There remains the question of the extent to which AMIC must indemnify Central Armature under the policy. As noted earlier, the specific exclusions cited by AMIC, including exclusion (m) cannot be invoked to deny coverage. AMIC, however, raises an additional argument for limiting its obligation to indemnify Central Armature for damages claimed. The Smith counterclaim alleged, among other injuries, "great loss of profits" resulting from Central Armature's acts. AMIC seizes on this term and argues that there is no coverage for loss of profits, since they cannot be considered "property damage" within the terms of the policy. Central Armature, however, characterizes this allegation as a claim for damages resulting from "loss of use" of some of Smith's property due to physical injury. The plaintiff points out that the policy obligates AMIC to pay "all sums which the insured becomes obligated to pay as damages because of ... property damage to which this insurance applies ...." The policy expressly defines "damages" to include "damages for loss of use of property resulting from property damage." According to Central Armature, if there is injury to property, damages flowing from that injury will be within the policy's terms.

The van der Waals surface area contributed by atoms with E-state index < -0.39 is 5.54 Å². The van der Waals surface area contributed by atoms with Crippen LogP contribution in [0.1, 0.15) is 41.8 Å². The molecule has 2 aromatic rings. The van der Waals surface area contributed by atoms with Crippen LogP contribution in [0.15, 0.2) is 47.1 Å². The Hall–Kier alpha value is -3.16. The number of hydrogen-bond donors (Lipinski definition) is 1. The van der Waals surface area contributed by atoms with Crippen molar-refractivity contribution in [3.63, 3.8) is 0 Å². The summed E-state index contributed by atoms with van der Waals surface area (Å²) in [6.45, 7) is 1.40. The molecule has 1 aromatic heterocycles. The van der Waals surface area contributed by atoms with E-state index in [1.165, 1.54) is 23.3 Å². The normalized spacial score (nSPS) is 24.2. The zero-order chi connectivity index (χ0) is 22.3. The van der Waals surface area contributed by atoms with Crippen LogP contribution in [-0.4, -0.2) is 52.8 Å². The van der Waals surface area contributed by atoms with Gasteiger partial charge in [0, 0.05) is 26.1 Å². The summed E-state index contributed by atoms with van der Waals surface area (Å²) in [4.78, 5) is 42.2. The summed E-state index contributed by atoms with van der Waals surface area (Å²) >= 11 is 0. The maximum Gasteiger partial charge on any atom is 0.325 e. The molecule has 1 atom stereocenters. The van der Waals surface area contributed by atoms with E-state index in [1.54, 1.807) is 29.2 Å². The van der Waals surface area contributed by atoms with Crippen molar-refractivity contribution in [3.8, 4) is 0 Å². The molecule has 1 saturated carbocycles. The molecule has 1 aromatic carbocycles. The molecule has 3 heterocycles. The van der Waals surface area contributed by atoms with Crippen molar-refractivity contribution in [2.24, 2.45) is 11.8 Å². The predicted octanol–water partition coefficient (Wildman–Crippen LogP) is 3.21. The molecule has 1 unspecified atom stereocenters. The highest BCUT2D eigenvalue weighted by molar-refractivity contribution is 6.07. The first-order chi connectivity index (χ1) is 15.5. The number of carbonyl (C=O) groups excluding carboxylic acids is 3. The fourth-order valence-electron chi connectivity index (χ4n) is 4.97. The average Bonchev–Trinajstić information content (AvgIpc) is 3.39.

Cases interpreting insurance contracts with similar provisions support the broader construction urged by Central Armature. The policy does not limit coverage strictly to indemnifying for physical injury to tangible property. It also covers damages "naturally flowing from that injury." Yakima Cement Products Co. v. Great American Insurance Co., 22 Wash. App. 536, 590 P.2d 371, 377 (1979). See General Insurance Co. v. Gauger, 13 Wash. App. 928, 538 P.2d 563 (1975); Safeco Insurance Co. v. Munroe, 165 Mont. 185, 527 P.2d 64 (1974). To the extent that the "lost profits" element of Smith's claim stems from loss of use of the shredder resulting from property damage inflicted by Central Armature's acts, it is within the coverage of the AMIC policy.[5]

In summary, the Court concludes: that AMIC breached its duty under the multiperil policy to defend Central Armature when it declined coverage on the Smith counterclaim and that AMIC breached its obligations to indemnify Central Armature for the settlement of the Joseph Smith counterclaim; that AMIC is estopped from denying insurance coverage on the ground that the plaintiff entered into an unauthorized settlement; exclusion (m) in the AMIC policy is inapplicable and AMIC is, in any *290 event, estopped from relying upon it; and, "loss of use" constitutes "property damage" and under the facts of this case, compensable "damages" under the AMIC policy.